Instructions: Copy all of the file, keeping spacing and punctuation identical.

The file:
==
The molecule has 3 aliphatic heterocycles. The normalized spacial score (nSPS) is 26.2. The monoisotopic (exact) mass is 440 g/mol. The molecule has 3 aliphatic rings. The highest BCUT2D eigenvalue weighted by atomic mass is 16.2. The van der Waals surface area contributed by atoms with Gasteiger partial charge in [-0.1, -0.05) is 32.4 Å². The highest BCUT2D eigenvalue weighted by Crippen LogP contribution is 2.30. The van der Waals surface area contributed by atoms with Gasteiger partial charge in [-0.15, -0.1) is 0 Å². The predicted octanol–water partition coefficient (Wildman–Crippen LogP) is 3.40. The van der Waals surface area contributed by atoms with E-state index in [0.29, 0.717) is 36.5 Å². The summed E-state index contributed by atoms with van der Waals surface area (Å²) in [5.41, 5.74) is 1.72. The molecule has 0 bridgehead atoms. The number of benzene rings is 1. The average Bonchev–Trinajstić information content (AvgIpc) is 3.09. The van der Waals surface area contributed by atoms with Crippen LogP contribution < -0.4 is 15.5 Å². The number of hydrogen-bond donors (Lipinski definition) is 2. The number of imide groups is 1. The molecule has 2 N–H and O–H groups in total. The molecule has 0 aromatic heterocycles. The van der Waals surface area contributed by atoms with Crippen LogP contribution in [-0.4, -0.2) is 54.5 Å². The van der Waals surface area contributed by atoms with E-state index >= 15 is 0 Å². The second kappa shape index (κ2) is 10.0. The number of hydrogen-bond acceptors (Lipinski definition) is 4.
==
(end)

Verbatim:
The molecule has 3 aliphatic heterocycles. The normalized spacial score (nSPS) is 26.2. The monoisotopic (exact) mass is 440 g/mol. The molecule has 3 aliphatic rings. The highest BCUT2D eigenvalue weighted by atomic mass is 16.2. The van der Waals surface area contributed by atoms with Gasteiger partial charge in [-0.1, -0.05) is 32.4 Å². The highest BCUT2D eigenvalue weighted by Crippen LogP contribution is 2.30. The van der Waals surface area contributed by atoms with Gasteiger partial charge in [-0.15, -0.1) is 0 Å². The predicted octanol–water partition coefficient (Wildman–Crippen LogP) is 3.40. The van der Waals surface area contributed by atoms with E-state index in [0.29, 0.717) is 36.5 Å². The summed E-state index contributed by atoms with van der Waals surface area (Å²) in [5.41, 5.74) is 1.72. The molecule has 0 bridgehead atoms. The number of benzene rings is 1. The average Bonchev–Trinajstić information content (AvgIpc) is 3.09. The van der Waals surface area contributed by atoms with Crippen LogP contribution < -0.4 is 15.5 Å². The number of hydrogen-bond donors (Lipinski definition) is 2. The number of imide groups is 1. The molecule has 2 N–H and O–H groups in total. The molecule has 0 aromatic heterocycles. The van der Waals surface area contributed by atoms with Crippen LogP contribution in [-0.4, -0.2) is 54.5 Å². The van der Waals surface area contributed by atoms with E-state index >= 15 is 0 Å². The second kappa shape index (κ2) is 10.0. The number of hydrogen-bond acceptors (Lipinski definition) is 4.